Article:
The school of Lagos-watchers that keep an eye on the city’s traffic management chiefly out of a morbid fear of decline or of possible worst-case scenario has taken on new adherents of late. For signs are mounting that the stakeholders’ response to the revolutionary measures taken by Governor Akinwunmi Ambode less than a week after his inauguration to tackle the Apapa gridlock has slowed – or even, some say, gone into reverse.
Though the governor and his team have continued in a most civil manner to confront the menacing situation by experimenting on a range of time-honoured strategies including consultations with stakeholders and inspection tours to black spots, the chief worry is that the situation goes beyond what a state can handle.
It is connected to fuel scarcity, which obviously reflects the failure of a nation to harness and effectively manage her natural resources.
What started as crawling traffic in and out of the Tin-Can Island ports, the tank farms, the factories, and other establishments and investments that generate traffic around the ports has degenerated into a landmark of endless and apparently stagnant queues of trailers and tankers.
The road pavements between the Coconut and Liverpool bridges have continued to fail and to give way to deep gullies, rapidly turning the road into an impasse. Freight Forwarders and Importers lament on the galloping losses they incur daily as a result of delays and mishaps.
This exacerbates a deeper unease: a belief that the visit of the Senate Committee on Marine Transport last week to Tin-can Island is of no consequence since the delegates were unable to access the flashpoints for firsthand assessment.
The belief is reinforced by reports of refusal of the delegation to show concern and commitment by walking down the road, inspecting and assessing the damage, mingling with stakeholders and the people, asking relevant questions, hearing them out, feeling their pains, encouraging them, and giving them a sense of belonging. As it stands, the delegation is being written off on the grounds that it lacked remedial instincts.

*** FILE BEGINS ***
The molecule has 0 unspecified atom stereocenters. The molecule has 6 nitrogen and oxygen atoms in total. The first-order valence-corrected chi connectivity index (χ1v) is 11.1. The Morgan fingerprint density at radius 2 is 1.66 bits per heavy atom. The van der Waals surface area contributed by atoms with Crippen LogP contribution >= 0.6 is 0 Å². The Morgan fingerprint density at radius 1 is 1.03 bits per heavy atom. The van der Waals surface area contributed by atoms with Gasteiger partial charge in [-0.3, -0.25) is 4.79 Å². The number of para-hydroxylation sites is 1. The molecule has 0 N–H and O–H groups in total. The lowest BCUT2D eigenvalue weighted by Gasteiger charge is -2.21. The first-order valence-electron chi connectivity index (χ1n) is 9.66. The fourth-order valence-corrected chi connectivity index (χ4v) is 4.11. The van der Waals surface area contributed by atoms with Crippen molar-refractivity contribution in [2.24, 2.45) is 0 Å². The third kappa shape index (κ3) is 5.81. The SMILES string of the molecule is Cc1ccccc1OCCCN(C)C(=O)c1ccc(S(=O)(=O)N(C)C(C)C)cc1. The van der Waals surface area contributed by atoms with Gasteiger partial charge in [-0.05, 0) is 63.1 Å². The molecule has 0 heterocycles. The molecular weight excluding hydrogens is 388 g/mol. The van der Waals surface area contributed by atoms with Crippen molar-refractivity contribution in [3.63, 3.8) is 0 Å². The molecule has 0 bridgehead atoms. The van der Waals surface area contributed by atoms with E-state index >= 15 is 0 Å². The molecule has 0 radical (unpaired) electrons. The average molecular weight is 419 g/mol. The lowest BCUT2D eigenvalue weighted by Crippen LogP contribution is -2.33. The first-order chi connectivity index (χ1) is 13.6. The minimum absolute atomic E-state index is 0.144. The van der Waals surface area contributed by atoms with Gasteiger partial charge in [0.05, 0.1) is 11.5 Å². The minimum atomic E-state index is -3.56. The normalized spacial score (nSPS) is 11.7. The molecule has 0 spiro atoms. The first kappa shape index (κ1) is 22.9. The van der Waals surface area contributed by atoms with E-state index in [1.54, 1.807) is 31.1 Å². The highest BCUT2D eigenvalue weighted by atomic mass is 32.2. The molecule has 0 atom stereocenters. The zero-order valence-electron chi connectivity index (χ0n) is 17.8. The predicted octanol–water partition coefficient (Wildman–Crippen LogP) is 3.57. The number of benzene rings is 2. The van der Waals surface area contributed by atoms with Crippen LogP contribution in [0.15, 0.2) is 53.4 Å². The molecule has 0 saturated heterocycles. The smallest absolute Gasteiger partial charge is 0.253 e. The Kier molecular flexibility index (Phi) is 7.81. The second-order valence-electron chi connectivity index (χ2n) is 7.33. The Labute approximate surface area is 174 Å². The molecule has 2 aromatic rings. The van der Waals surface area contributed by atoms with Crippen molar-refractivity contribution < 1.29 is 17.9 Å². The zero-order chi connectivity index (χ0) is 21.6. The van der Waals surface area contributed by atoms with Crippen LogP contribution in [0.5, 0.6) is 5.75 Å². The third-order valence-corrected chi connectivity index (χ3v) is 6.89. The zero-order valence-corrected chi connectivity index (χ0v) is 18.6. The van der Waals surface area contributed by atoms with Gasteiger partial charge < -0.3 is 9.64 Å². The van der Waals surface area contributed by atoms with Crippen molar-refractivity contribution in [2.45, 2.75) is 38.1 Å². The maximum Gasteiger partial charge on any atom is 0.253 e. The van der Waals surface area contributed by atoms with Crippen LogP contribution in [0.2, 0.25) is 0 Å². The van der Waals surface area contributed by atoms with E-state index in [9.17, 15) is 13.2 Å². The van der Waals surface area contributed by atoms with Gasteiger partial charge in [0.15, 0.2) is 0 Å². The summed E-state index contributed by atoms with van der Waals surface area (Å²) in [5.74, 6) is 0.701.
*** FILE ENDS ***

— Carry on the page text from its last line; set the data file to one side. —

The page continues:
For some years now since our refineries packed up and the nation’s demand for fossil fuel continued to depend on imports, increased tanker traffic to the over 45 tank farms in Apapa has left endemic traffic gridlocks in its wake and, to this effect, experts have continued to hold the tank farms culpable and have at different fora advocated their relocation.
Contrary to this view, Ambode’s government, people-oriented as it has turned out to be, has given a 90 days grace period to operators of tank farms to expand their loading bays so as to enhance their service delivery and reduce the tanker queue or otherwise risk being shut down.
However, is this growing concern about tank farms justified? Mostly not. Take the downstream oil industry serviced with subsidy payments and plagued with comatose refineries. The poor performance of our refineries is responsible for the oil marketers’ dependence on importation and consequently the quayside tank farms.
Certainly, the anaemic performance of the sector is responsible for the prevailing traffic situation in Apapa and this follows long years of extraordinary distress. The Federal Government has over the weekend repaid N413bn subsidy to oil marketers and tankers have started loading from the tank farms. Habits are hard to change.
So even though the once growing queue of tankers is steadily dwindling because oil marketers have been paid and tank farms have become operative, this has not reflected on the refining capacity of our refineries.
And so, in all fairness, if the Federal Government does not expedite the ongoing turnaround maintenance for our refineries, the queues are sure to return.
Notwithstanding, Lagos State Government’s directive for tank farms and their loading bays is in order and implementation will be effective provided oil marketers are paid their subsidies as at when due or our refineries begin to operate at full capacity.
Meanwhile, expectations are rising, even if habits have not yet caught up. The Minister of State for Petroleum Resources has assured that two out of Nigeria’s four Refineries would be re-streamed for production before December 31, 2015.
And to ensure that a permanent solution was found to the perennial fuel scarcity the country has been facing, the minister reiterated that efforts were on to engage private investors to build new refineries within the premises of existing ones to enable benefit from economy of scale by sharing some operational facilities, such as power, pipelines and other resources.
This revelation is one lifeline for the daunting traffic gridlock in Apapa. As the minister continues to throw out hints of wanting to bring about far-ranging structural change in the oil and gas industry, we wish him well.
For Governor Ambode, these are early days though he seems to have set his priorities right. With the determination and the zeal with which he is addressing traffic issues in Lagos, especially in Apapa, reformist achievements are no doubt in the offing.
Chigozie Chikere, Member, the Chartered Institute of Logistics & Transport (CILT) Nigeria; E-mail: firstname.lastname@example.org, Phone: 08039504536